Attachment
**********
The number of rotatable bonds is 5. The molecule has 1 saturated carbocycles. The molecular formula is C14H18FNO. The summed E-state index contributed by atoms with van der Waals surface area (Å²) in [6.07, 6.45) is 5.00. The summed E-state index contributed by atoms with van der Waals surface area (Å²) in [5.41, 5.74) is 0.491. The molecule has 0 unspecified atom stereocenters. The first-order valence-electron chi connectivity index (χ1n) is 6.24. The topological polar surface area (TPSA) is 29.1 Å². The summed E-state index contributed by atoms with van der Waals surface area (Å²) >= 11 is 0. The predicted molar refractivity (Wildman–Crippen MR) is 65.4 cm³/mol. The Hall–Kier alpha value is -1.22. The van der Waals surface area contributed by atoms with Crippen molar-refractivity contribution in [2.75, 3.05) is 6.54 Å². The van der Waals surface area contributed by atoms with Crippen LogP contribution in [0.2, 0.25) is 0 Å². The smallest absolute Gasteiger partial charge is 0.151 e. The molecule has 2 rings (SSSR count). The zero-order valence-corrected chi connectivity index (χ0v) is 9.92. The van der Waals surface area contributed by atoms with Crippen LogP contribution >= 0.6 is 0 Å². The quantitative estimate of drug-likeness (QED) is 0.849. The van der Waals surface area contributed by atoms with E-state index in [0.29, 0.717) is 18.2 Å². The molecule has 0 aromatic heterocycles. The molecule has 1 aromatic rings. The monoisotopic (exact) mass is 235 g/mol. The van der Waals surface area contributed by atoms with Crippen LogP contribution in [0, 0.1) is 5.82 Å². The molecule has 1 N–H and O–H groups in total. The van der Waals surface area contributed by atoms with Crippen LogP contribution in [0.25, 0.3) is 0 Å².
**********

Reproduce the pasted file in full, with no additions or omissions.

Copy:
The number of rotatable bonds is 5. The molecule has 1 saturated carbocycles. The molecular formula is C14H18FNO. The summed E-state index contributed by atoms with van der Waals surface area (Å²) in [6.07, 6.45) is 5.00. The summed E-state index contributed by atoms with van der Waals surface area (Å²) in [5.41, 5.74) is 0.491. The molecule has 0 unspecified atom stereocenters. The first-order valence-electron chi connectivity index (χ1n) is 6.24. The topological polar surface area (TPSA) is 29.1 Å². The summed E-state index contributed by atoms with van der Waals surface area (Å²) >= 11 is 0. The predicted molar refractivity (Wildman–Crippen MR) is 65.4 cm³/mol. The Hall–Kier alpha value is -1.22. The van der Waals surface area contributed by atoms with Crippen molar-refractivity contribution in [2.75, 3.05) is 6.54 Å². The van der Waals surface area contributed by atoms with Crippen LogP contribution in [0.2, 0.25) is 0 Å². The smallest absolute Gasteiger partial charge is 0.151 e. The molecule has 2 rings (SSSR count). The zero-order valence-corrected chi connectivity index (χ0v) is 9.92. The van der Waals surface area contributed by atoms with Crippen LogP contribution >= 0.6 is 0 Å². The quantitative estimate of drug-likeness (QED) is 0.849. The van der Waals surface area contributed by atoms with E-state index in [0.29, 0.717) is 18.2 Å². The molecule has 0 aromatic heterocycles. The molecule has 1 aromatic rings. The monoisotopic (exact) mass is 235 g/mol. The van der Waals surface area contributed by atoms with Crippen LogP contribution in [0, 0.1) is 5.82 Å². The molecule has 1 N–H and O–H groups in total. The van der Waals surface area contributed by atoms with Crippen LogP contribution in [0.25, 0.3) is 0 Å².